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Uber Loses Battle In The Landmark Worker Status Legal Challenge

Decision Has Huge Ramifications For Gig Economy

10.11.2017

David Shirt, Press Officer | 0161 838 3094

Uber has lost its battle in the high profile legal challenge over workers' rights and according to lawyers at Irwin Mitchell, the case is now almost certain to be appealed further.

The hugely significant gig economy case focuses on two Uber drivers who through the IWGB union, argue that they should be considered as workers rather than being regarded as self-employed. 

Uber argues its drivers are independent contractors and that most of its drivers value the flexibility that working for the company provides. The drivers in this case, however, claim that they are unfairly missing out on the rights to the national minimum wage, holiday and sick pay among other benefits.

The drivers were successful at Tribunal which found that Uber’s contracts drafted by “armies of lawyers” did not reflect the reality of the relationship. Uber appealed and the Employment Appeal Tribunal heard the case at the end of September this year.  The judge has delivered her ruling today and has upheld the original decision.

The EAT has concluded that the original tribunal was correct to find that the contractual relationship between Uber and its drivers did not reflect the reality of that relationship.  Uber are not a “normal” taxi driving service.  Its drivers were incorporated into the Uber business of providing transportation services, subject to arrangements and controls that pointed away from their working in business on their own account.  Its drivers were not therefore in a direct contractual relationship with the passenger each time they accepted a trip and the complicated arguments put forward by Uber about agency were rejected.

Glenn Hayes, an employment partner at law firm Irwin Mitchell, said:

Expert Opinion
“Today’s decision will not just affect Uber but will have a huge impact on other gig economy models. Workers from Deliveroo have brought similar claims and both Citysprint and Addison Lee are appealing against decisions which also found that their drivers were workers rather than self employed. These have not yet been determined and this decision is likely to affect these and other claims where the self-employed models of working are challenged.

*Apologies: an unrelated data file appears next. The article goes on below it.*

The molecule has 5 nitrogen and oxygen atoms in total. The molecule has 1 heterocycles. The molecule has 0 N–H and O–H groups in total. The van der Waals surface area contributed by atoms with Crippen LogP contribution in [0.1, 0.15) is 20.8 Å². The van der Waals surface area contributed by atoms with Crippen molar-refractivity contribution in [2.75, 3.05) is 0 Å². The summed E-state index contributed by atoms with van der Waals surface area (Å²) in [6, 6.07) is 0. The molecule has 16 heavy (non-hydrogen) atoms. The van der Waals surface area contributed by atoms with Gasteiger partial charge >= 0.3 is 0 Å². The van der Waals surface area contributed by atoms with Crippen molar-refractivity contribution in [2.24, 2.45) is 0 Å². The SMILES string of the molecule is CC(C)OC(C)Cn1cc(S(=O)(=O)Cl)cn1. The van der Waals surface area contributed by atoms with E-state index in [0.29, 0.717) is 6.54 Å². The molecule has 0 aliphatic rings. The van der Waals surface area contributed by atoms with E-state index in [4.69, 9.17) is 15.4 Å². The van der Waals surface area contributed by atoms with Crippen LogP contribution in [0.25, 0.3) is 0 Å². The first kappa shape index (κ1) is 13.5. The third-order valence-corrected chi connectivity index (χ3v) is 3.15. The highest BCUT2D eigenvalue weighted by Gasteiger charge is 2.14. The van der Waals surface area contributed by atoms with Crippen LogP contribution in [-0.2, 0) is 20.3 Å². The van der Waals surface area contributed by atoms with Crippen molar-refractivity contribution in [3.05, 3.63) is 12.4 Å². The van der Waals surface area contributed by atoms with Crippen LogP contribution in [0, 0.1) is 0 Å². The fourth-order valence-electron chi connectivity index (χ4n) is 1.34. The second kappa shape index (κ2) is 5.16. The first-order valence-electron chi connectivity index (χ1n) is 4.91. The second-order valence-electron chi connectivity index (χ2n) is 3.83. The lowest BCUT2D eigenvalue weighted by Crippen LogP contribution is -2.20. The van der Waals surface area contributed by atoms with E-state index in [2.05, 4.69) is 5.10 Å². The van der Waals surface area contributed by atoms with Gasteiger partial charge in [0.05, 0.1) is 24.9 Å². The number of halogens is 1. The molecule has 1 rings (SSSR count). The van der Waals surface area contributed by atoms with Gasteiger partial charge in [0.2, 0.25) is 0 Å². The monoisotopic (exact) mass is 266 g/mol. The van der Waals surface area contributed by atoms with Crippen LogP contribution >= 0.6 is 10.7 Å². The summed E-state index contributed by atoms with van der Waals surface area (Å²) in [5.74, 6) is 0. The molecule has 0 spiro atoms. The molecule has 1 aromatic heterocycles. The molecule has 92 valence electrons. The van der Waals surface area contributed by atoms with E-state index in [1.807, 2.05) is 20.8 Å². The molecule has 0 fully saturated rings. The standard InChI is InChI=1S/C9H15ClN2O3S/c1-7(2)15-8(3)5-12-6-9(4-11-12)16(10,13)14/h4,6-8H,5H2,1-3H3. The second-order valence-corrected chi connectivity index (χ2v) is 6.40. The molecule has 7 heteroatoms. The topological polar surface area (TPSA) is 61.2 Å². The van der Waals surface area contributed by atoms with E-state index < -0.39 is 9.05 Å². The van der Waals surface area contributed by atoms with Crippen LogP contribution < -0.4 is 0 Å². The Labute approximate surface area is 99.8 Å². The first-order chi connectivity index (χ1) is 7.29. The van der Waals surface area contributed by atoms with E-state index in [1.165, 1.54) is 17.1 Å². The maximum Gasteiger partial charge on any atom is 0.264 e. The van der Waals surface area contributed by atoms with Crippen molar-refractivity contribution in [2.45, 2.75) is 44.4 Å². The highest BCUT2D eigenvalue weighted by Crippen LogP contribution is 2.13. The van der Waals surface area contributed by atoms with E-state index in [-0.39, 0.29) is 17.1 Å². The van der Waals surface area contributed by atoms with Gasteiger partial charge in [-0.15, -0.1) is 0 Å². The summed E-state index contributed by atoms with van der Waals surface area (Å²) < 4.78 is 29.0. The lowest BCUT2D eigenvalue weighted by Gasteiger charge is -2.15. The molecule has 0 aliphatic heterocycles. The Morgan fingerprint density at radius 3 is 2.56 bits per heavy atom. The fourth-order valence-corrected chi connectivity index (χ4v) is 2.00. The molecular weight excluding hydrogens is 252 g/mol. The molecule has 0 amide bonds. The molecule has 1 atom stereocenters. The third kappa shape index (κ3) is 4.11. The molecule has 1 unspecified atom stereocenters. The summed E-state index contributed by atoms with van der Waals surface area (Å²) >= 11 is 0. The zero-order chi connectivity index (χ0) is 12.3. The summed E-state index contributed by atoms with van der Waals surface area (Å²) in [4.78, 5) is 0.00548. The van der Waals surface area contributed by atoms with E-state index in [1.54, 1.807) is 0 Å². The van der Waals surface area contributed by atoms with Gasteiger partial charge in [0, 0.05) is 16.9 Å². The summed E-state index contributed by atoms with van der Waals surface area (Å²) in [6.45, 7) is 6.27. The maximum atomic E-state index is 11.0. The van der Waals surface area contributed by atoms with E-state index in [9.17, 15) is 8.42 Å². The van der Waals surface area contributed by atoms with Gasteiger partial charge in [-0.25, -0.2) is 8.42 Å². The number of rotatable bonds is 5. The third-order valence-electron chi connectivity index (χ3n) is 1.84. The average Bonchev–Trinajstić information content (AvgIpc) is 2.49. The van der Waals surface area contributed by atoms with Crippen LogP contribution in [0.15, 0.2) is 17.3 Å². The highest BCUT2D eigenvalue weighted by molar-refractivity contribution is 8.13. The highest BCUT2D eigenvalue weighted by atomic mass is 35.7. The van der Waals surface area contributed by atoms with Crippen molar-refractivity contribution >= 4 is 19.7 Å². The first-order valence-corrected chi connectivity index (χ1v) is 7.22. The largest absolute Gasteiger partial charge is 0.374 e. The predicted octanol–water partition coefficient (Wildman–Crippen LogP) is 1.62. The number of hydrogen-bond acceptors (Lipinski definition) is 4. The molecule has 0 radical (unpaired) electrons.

“However, I suspect we haven’t seen the end of this particular case. There is so much at stake for both sides and I think it’s inevitable that this will now move to the Supreme Court and might be heard as early as February 2018.”

“Uber have been keen to treat this case as being discrete and have tried to suggest that it has no bearing on the rest of its workforce of around 50,000 drivers in the UK. That is nonsense. This case examines Uber’s business model which applies to all of its drivers and I would expect to see many more claims being issued.

“It isn’t just about the employment rights of Uber’s workforce and the potential flood of similar claims that it could face - there may be significant tax ramifications, if, HMRC decide to challenge the status of the drivers for tax purposes. This will mean that Uber has to account for National Insurance payments. However, there are other, potentially even higher tax risks to the business. If the appeal courts decide that Uber is providing transportation, HMRC may also argue that it should be charging VAT to customers and paying it to HMRC – and this liability can be backdated by up to four years.”
Glenn Hayes, Partner